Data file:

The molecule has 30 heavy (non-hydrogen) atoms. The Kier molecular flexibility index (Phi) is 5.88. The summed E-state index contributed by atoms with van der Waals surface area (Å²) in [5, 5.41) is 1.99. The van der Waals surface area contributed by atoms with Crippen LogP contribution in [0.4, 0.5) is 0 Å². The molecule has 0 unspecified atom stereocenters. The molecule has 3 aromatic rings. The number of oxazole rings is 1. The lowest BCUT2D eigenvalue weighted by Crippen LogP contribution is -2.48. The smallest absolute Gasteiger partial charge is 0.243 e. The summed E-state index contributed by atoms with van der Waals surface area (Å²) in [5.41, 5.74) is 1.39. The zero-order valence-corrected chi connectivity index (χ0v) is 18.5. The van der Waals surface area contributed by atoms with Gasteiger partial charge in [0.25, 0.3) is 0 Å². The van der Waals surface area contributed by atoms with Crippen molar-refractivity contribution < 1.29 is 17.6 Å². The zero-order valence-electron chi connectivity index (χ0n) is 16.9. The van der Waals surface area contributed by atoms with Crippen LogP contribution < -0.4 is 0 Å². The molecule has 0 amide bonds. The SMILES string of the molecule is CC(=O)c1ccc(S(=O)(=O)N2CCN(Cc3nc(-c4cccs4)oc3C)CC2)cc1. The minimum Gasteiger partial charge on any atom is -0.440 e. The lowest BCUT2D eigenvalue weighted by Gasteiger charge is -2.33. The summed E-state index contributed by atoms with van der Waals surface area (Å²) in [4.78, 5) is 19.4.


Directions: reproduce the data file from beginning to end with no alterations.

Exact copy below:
The molecule has 30 heavy (non-hydrogen) atoms. The Kier molecular flexibility index (Phi) is 5.88. The summed E-state index contributed by atoms with van der Waals surface area (Å²) in [5, 5.41) is 1.99. The van der Waals surface area contributed by atoms with Crippen LogP contribution in [0.4, 0.5) is 0 Å². The molecule has 0 unspecified atom stereocenters. The molecule has 3 aromatic rings. The number of oxazole rings is 1. The lowest BCUT2D eigenvalue weighted by Crippen LogP contribution is -2.48. The smallest absolute Gasteiger partial charge is 0.243 e. The summed E-state index contributed by atoms with van der Waals surface area (Å²) in [5.41, 5.74) is 1.39. The zero-order valence-corrected chi connectivity index (χ0v) is 18.5. The van der Waals surface area contributed by atoms with Gasteiger partial charge in [0.25, 0.3) is 0 Å². The van der Waals surface area contributed by atoms with Crippen molar-refractivity contribution < 1.29 is 17.6 Å². The zero-order valence-electron chi connectivity index (χ0n) is 16.9. The van der Waals surface area contributed by atoms with Crippen LogP contribution < -0.4 is 0 Å². The molecule has 0 amide bonds. The SMILES string of the molecule is CC(=O)c1ccc(S(=O)(=O)N2CCN(Cc3nc(-c4cccs4)oc3C)CC2)cc1. The minimum Gasteiger partial charge on any atom is -0.440 e. The lowest BCUT2D eigenvalue weighted by Gasteiger charge is -2.33. The summed E-state index contributed by atoms with van der Waals surface area (Å²) in [4.78, 5) is 19.4.